"Since the Wii U we showed you at the E3 show in June was still in the development phase without very specific proposals on the software titles, we are going to announce the release date and the price next year when we are able to explain the specific proposals,” Nintendo president Satoru Iwata said.
With declining Wii and DS sales and the lackluster performance of the 3DS to date, many expected the system to come earlier than later. Nintendo simply can’t afford to prolong the drought they are facing for another year. Based on Iwata comments, it seems highly unlikely gamers will get their hands on Wii U in the first half of 2012.
It comes down to software as it always does. A new console means learning all new hardware and that takes time. Pin pointing hardware for a new console is the easy part for companies. Taking the two years to develop quality software is what always throws a monkey wrench into the equation. Nintendo could have Wii U on shelves by April 2012 but even a company as big as Nintendo, with as many resources as Nintendo, won’t have games ready by then according to our exclusive analysis of their development studios.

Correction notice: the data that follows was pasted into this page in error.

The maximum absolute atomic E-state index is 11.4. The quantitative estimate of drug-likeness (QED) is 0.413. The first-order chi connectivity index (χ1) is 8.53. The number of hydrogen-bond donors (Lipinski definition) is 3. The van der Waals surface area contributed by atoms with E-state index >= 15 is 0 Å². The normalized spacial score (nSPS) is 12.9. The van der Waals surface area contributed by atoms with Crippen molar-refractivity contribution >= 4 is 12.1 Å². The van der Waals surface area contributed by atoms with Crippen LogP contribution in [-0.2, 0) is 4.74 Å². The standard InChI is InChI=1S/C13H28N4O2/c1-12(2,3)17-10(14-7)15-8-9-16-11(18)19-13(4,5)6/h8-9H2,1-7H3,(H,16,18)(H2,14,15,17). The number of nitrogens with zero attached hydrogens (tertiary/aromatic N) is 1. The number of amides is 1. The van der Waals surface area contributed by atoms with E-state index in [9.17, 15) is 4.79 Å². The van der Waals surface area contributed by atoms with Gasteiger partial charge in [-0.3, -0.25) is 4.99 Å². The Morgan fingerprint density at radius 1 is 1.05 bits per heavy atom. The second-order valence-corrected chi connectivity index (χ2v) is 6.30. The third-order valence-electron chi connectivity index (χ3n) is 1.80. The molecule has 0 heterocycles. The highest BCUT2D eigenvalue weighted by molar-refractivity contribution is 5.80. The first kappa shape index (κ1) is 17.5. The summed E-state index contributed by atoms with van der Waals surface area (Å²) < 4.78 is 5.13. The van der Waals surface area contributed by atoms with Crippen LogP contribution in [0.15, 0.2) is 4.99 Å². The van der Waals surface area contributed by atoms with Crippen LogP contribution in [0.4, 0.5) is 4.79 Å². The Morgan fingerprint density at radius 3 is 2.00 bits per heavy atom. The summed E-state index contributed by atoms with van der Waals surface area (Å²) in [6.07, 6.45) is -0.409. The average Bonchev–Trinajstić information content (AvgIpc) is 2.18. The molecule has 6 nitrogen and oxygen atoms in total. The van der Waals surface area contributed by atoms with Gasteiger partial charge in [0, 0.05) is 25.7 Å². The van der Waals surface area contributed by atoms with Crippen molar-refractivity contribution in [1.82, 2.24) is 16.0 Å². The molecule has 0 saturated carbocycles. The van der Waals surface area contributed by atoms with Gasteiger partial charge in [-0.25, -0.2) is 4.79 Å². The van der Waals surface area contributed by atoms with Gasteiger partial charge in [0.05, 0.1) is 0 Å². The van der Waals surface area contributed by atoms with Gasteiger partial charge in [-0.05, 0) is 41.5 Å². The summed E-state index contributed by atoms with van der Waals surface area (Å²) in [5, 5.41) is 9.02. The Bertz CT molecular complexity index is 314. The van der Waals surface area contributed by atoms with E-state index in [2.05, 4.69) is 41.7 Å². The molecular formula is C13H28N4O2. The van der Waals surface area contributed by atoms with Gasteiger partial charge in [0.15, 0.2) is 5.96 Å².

The 3DS is experiencing this problem; the PSP Vita also appears to be on a similar situation, as the system won’t be released in the west till 2012. With Microsoft and Sony both fast tracking their next consoles, they may also experience the same problem. Until the day comes and all console hardware is uniform, the problem is only going to get worse. Games are only getting more complicated, graphics are getting more photorealistic and production values continue to increase (e.g., voice acting, art direction, story, online integration). Game droughts will happen at a higher frequency during the next generation.
Maybe that isn’t a bad thing. With so many games coming out every month of the year (excluding July & August) maybe gamers will be able to finish longer games like Red Dead Redemption, Fallout and Mass Effect or be able to replay a game again (what a novel idea) or have time to actually play dedicated handheld gaming consoles (i.e., devices that don't also make phone calls).